If you’re an iiNet or Optus user, we are sure you’re adoring every second of un-metered Netflix streaming, as the streaming giant (Netflix) that signed the contract in the first place dislikes it. The streaming giant has stated that in signing contracts with iiNet and Optus to allow viewers a right to use Netflix without it including towards Netflix’s download quota, the firm acted in contradiction of its strong position for internet neutrality.
The agreement, which permits iiNet and Optus consumers to watch limitless Netflix without breaking their data limits, seemed to weaken the USA Company’s promise to net neutrality.
In a message to stakeholders, Netflix deliberated its constant Net Neutrality combat in America. Net Neutrality, the norm that all the traffic passing over the World Wide Web should be treated in the same way, instead of have some content billed or slowed in a different way by ISPs (Internet Service Providers).
On Wednesday’s report derived after Netflix was blamed at insincerity in the US tech media in last month (March), when update of its agreement with Optus and iiNet came out. The Verger (American Website) stated at the time, “Zero-rating schemes like Netflix’s new deal with iiNet (or like T-Mobile’s controversial music freedom program, or AT&T’s “sponsored data” program) clearly violate the principles of net neutrality. So was Netflix lying to its customers and the public about its stance the whole time?”
The streaming giant ponders that by signing these agreements and relations with Internet Service Providers like iiNet and Optus, it is efficiently surrendering a battle on Net Neutrality. Netflix added in its report that it would not ‘want’ to do any longer unmetered streaming agreements.
Reed Hasting (Netflix CEO) in an interview with Gizmode Australia said, there is merely any requirement for the data limits anywhere around the globe. His words were, “There’s no reason for data caps. We want to make the internet unmetered. Period. The capped model is antiquated: we want to make it about speed. 10Mbps will cost more than 1Mbps and 50Mbps will cost more than 10Mbps and that makes sense. Historically, there was so little content in Australia that many users went over the international links and those are pretty expensive, but now there’s more and more content and content caching in Australia”.
However the firm (Netflix) is now devouring a 2nd opinion. On Thursday, an investor message in the firm’s Q1 results, streaming giant backed its strong position on net neutrality around the world, and also stated that it had made a decision not to sign these sort of agreements anymore.
Netflix said that, “Data caps inhibit internet innovation, and are bad for consumers. In Australia, we recently sought to protect our new members from data caps by participating in ISP programs that, while common in Australia, effectively condone discrimination among video services (some capped, some not). We should have avoided that, and will avoid it going forward. Fortunately, most fixed-line ISPs are raising or eliminating data caps in line with our belief that ISPs should provide great video for all services in a market and let consumers do the choosing”.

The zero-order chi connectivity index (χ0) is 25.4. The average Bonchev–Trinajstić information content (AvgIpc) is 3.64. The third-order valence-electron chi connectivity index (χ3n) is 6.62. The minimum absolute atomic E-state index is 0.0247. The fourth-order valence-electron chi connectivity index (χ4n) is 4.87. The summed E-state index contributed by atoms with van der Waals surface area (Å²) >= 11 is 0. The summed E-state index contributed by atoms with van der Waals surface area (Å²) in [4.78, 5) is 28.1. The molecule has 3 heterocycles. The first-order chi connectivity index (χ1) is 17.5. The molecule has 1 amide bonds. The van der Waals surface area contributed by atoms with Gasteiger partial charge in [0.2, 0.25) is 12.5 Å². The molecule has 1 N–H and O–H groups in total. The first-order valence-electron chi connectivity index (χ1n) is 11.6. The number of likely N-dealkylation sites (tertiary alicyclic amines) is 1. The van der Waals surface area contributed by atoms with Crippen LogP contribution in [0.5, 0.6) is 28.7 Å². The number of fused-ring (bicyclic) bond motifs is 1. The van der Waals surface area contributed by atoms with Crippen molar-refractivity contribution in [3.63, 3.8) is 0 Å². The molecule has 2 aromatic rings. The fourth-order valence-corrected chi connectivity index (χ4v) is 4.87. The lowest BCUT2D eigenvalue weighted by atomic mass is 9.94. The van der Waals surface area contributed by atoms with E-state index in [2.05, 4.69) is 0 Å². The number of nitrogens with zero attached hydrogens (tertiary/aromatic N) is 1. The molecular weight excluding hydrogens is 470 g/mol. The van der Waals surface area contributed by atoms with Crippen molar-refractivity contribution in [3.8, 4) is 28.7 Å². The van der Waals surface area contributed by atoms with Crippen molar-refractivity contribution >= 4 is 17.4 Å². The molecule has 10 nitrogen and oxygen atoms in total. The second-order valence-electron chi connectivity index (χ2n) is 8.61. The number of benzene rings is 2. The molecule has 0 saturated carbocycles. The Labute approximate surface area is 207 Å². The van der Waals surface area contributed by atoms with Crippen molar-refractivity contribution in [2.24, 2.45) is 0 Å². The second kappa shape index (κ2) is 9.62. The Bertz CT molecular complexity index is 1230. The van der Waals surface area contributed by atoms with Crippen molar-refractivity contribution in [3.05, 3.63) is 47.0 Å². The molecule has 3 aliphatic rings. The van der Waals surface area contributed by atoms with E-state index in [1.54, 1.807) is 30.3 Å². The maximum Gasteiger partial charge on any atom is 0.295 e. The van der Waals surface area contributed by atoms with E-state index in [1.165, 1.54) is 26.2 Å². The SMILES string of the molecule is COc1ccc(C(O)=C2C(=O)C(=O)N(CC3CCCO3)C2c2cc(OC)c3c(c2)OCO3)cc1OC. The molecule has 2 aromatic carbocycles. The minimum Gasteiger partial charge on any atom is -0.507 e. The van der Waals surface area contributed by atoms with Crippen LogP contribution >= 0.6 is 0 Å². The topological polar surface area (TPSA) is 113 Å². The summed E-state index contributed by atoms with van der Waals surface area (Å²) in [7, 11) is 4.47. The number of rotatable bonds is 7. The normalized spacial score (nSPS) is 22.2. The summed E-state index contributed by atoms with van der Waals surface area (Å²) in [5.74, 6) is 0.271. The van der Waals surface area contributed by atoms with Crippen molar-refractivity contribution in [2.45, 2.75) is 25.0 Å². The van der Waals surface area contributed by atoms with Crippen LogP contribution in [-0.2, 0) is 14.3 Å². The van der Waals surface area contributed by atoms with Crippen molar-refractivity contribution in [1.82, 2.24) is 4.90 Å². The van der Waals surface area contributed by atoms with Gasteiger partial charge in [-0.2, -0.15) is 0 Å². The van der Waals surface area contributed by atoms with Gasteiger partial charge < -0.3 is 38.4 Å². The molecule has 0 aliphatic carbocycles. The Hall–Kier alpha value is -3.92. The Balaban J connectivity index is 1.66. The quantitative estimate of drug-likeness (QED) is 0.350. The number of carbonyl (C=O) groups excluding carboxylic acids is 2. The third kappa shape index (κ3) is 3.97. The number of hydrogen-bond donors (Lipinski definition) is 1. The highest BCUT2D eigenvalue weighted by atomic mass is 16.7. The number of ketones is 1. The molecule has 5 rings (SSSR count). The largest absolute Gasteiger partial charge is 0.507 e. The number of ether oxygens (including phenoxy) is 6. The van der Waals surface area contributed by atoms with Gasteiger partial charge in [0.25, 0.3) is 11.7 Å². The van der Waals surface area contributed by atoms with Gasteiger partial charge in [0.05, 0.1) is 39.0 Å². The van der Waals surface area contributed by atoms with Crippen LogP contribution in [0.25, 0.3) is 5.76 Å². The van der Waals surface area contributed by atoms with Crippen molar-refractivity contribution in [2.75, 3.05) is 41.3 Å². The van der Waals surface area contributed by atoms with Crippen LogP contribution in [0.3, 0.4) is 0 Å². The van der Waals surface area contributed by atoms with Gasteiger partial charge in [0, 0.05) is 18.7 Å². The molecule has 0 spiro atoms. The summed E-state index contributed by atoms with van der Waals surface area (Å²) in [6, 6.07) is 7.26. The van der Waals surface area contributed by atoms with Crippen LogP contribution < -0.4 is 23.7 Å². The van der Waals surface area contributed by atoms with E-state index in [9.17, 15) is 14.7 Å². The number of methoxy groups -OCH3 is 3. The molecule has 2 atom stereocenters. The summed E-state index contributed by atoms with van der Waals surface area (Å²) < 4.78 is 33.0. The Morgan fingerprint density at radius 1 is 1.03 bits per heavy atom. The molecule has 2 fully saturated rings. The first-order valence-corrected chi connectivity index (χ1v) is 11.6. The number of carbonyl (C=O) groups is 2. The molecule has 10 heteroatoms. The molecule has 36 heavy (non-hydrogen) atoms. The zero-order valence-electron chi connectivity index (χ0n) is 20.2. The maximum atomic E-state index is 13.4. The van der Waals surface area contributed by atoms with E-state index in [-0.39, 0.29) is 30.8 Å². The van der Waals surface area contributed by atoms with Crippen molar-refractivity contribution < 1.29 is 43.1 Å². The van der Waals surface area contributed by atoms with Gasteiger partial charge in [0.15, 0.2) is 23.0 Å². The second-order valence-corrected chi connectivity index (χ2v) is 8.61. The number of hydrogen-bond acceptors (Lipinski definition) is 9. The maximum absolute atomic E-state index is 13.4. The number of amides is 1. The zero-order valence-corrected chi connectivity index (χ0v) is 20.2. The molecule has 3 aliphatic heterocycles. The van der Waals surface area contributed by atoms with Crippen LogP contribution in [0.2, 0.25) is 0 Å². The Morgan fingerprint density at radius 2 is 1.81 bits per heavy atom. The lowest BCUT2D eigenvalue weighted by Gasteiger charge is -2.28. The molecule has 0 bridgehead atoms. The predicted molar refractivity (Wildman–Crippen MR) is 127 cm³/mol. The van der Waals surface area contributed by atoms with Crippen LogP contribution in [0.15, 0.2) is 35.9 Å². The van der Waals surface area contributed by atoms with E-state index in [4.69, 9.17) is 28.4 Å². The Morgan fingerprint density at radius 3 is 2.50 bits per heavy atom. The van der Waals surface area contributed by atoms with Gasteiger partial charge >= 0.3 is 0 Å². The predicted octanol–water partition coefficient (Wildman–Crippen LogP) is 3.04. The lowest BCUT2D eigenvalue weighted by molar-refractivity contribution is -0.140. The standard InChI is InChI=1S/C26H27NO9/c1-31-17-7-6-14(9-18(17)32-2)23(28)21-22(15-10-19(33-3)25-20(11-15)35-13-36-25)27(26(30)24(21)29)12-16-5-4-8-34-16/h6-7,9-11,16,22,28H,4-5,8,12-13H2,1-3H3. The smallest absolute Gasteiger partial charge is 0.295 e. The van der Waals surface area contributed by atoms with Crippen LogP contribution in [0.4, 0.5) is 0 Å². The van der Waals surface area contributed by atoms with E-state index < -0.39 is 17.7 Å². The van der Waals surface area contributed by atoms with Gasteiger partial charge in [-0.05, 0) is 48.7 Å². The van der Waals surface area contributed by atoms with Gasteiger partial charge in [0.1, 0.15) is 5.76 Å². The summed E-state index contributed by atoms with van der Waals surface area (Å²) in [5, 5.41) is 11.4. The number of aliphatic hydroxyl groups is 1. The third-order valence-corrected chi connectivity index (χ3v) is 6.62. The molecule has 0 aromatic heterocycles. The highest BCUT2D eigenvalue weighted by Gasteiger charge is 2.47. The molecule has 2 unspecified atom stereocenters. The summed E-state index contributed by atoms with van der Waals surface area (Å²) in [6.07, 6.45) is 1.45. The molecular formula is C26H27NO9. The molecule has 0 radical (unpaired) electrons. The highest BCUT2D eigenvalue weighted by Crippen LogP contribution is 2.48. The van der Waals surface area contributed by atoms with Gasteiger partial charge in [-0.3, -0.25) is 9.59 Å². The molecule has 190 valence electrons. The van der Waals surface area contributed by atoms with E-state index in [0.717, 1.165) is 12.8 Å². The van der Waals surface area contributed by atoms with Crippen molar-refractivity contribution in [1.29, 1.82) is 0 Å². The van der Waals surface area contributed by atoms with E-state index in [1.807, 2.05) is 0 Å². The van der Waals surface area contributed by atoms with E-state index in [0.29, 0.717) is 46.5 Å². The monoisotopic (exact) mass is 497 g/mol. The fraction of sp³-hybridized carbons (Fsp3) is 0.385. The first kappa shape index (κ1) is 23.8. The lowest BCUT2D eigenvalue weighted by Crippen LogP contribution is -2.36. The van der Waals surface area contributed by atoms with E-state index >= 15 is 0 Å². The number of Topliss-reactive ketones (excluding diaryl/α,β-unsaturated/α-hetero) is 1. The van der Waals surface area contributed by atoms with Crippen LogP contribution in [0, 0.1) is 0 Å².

Cliff Edward the director of corporate communication and technology said that, the agreement wasn’t the hole in the Netflix’s strong position for internet neutrality, however it is the Internet Service Providers themselves that finalized the decision to allow the data free of cost. The streaming giant has a peering policy, and is raking out of NSW-IX, Equinix and Megaport in Sydney. It will enable the Australian’s users to access Australian Netflix library with easy.
Edward also mentioned that, “The idea is essentially, they don’t have to pay as much for the use of the trans-Pacific cable to get the content, so they can pass on the savings to customers.”
The co-founder of an Australian streaming firm Stephen Langsford has said that his firm definitely doesn’t impress much that differentiated against. He added, Netflix’s agreements were only for publicity stunts that seized headlines. According to Stephen the reality is that, enlightened online companies are stimulating their data limits in Australia, so that’s the reason the fight is dropping away.
He also added that, “Internet Service Provider Telstra had currently lifted his private data limit from 200 to 500GB. The world is moving towards unmetered, and what you’re seeing is the lifting of data caps across the board … The metering, unmetering argument is a bit of a red herring. People were making a big deal over something that wasn’t a big deal. Caps and limits and preferred access does hamper usage and opens itself to abuse of market power. Encouragingly, data caps [in Australia] are heading in the right direction.”
The representative from Optus stated that, “thinks unlimited data is the best option for anyone who wants to stream lots of entertainment content. We chose to un-meter Netflix content so that no matter how much data is included in a plan, all our broadband customers can watch as much Netflix as they want”.
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Top/Featured Image: By Alan Levine / Flickr